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Politics & Government
This page offers all of Delaware Public Media's ongoing coverage of the COVID-19 outbreak and how it is affecting the First State. Check here regularly for the latest new and information.

Dept. of Elections expects an absentee voting surge due to COVID-19

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Delaware Public Media
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Delaware’s Department of Elections (DOE) expects to see a significant bump in absentee ballots for the state’s delayed Presidential primary and school board elections.";s:

Delaware’s Presidential primary election is being delayed by the coronavirus pandemic. And Delaware’s Department of Elections is preparing for a surge in absentee ballots because the state is making it easier to vote that way.

 

 

The Presidential primary is moving from April 28, 2020 to June 2, 2020 - and school board elections scheduled for May 12, 2020 are now pushed to June 16, 2020.  And in both cases any Delawarean can choose to vote absentee.

 

“The modification to the State of Emergency (issued by Gov John Carney) did include the provisions for individuals who are working through challenges with regards to coronavirus; even individuals are not symptomatic but who are practicing self-quarantining and social distancing - kind of those best practices,” said State Election’s Commissioner Anthony Albence.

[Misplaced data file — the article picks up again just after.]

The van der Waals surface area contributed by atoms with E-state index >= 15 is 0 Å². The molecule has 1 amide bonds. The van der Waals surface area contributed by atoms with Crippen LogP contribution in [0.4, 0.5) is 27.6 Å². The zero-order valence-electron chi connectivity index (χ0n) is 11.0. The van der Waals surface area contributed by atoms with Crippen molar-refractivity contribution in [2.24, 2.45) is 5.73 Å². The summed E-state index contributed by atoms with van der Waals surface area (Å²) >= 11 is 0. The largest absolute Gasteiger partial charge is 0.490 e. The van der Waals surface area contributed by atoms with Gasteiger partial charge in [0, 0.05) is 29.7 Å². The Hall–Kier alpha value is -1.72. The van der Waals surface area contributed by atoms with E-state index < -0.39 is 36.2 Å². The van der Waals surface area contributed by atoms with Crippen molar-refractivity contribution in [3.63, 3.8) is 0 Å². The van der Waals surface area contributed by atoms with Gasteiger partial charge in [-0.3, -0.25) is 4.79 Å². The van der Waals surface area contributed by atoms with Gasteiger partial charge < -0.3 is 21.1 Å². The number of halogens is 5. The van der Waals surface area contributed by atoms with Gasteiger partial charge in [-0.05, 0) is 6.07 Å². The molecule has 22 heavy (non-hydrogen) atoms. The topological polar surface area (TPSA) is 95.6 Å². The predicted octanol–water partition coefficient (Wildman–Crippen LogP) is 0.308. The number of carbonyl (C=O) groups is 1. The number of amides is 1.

He notes that they anticipate that many will take advantage of the absentee option.

 

“I know there’s concerns for a lot of individuals about the current environment with the pandemic happening,” said Albence.

 

Absentee ballots are available now.

 

“They are available if you visit our website - you can go to the main website - elections.delaware.gov - that has links to the County offices. And there are the applications - links are available you can download a form - a fillable form is also an option - to complete an application for the primary election right in our voter portal at ivote.de.gov.”

 

 

Albence notes typically only about five percent of people vote absentee. He says he’s confident the state can set up the infrastructure to count an increased number of absentee ballots in a timely fashion.

 

He adds that he is hopeful the pandemic will have subsided by the time these elections are held, and poll workers feel comfortable showing up. But he says the Department of Elections continues to recruit poll workers.